By Mark Sulc
The first part of April provides one of the two preferred times to seed perennial cool-season forages. The other preferred timing for cool-season grasses and legumes is in late summer, primarily the month of August here in Ohio. The relative success of spring versus summer seeding of forages is greatly affected by the prevailing weather conditions, and so growers have successes and failures with each option.
Probably the two primary difficulties with spring plantings are finding a good window of opportunity when soils are dry enough before it gets too late, and managing weed infestations that are usually more difficult with spring plantings. The following steps will help improve your chances for successful forage establishment in the spring.
1. Make sure soil pH and fertility are in the recommended ranges. Follow the Tri-State Soil Fertility Recommendations. Forages are more productive where soil pH is above 6.0, but for alfalfa it should be 6.5 — 6.8. Soil phosphorus should be at least 15 ppm for grasses and 25 ppm for legumes, while minimum soil potassium in ppm should be 75 plus 2.5 x soil CEC. If seedings are to include alfalfa, and soil pH is not at least 6.5, it would be best to apply lime now and delay establishing alfalfa until late summer (plant an annual grass forage in the interim).
2. Plant high-quality seed of known varietal source adapted to our region. Planting “common” seed (variety not stated) usually proves to be a very poor investment, yielding less even in the first or second year and having shorter stand life.
3. Plant as soon as it is possible to prepare a good seedbed in April. Try to finish seeding by late April in southern Ohio and by the first of May in northern Ohio. Timely April planting gives forage seedlings the best opportunity to get a jump on weeds, and to be established before summer stress sets in. Weed pressure will be greater with later plantings, and they will not have as strong a root system developed by early summer when conditions often turn dry and hot.
4. Plant into a good seedbed. The ideal seedbed for conventional seedings is smooth, firm and weed-free. Don’t overwork the soil. Too much tillage depletes moisture and increases the risk of surface crusting. Firm the seedbed before seeding to ensure good seed-soil contact and reduce the rate of drying in the seed zone. Cultipackers and cultimulchers are excellent implements for firming the soil. If residue cover is more than 35%, then use a no-till drill. No-till seeding is an excellent choice where soil erosion is a hazard. No-till forage seedings are most successful on silt loam soils with good drainage, and are more difficult on clay soils or poorly drained soils.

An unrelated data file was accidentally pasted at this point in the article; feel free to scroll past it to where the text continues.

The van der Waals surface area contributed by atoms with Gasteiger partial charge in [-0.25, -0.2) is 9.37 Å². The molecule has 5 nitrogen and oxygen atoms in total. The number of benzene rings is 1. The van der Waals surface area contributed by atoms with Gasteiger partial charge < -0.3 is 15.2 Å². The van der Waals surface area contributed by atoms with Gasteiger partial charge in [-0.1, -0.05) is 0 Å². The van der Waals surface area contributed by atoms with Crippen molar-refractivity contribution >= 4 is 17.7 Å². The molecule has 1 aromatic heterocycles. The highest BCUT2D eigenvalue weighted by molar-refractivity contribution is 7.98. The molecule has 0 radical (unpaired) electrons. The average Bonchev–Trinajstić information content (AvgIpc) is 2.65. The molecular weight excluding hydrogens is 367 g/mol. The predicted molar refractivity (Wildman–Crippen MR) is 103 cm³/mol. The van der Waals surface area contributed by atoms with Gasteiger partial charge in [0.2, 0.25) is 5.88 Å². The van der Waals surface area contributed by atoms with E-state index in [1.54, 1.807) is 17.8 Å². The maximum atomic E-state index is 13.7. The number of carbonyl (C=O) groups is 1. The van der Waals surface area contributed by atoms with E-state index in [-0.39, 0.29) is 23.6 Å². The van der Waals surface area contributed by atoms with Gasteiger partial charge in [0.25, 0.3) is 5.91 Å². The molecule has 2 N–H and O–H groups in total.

5. Plant seed shallow (1/4 to 1/2 inch deep) in good contact with the soil. Stop and check the actual depth of the seed in the field when you first start planting. This is especially important with no-till drills. In my experience, seeding some seed on the surface indicates most of the seed is at about the right depth.
6. When seeding into a tilled seedbed, drills with press wheels are the best choice. When seeding without press wheels or when broadcasting seed, cultipack before and after dropping the seed, preferably in the same direction the seeder was driven.
7. In fields with little erosion hazard, direct seedings without a companion crop in the spring allows harvesting two or three crops of high-quality forage in the seeding year, particularly when seeding alfalfa and red clover.
8. For conventional seedings on erosion prone fields, a small grain companion crop can reduce the erosion hazard and will also help compete with weeds. Companion crops usually increase total forage tonnage in the seeding year, but forage quality will be lower than direct seeded legumes. Take the following precautions to avoid excessive competition of the companion crop with forage seedlings:
• Use early-maturing, short and stiff-strawed small grain varieties.
• Plant companion small grains at 1.5-2.0 bushel per acre.
• Remove companion crop as early pasture or silage.
• Do not apply additional nitrogen to the companion crop.
9. During the first 6 to 8 weeks after seeding, scout new seedings weekly for any developing weed or insect problems. Weed competition during the first six weeks is most damaging to stand establishment. Potato leafhopper damage on legumes, in particular, can be a concern beginning in late May to early June.
10. The first harvest of the new seeding should generally be delayed until early flowering of legumes, unless weeds were not controlled adequately and are threatening to smother the stand. For pure grass seedings, generally harvest after 70 days from planting. That is, unless weeds are encroaching, in which case the stand should be clipped earlier to avoid weed seed production.
Sulc is an OSU Extension Forage Specialist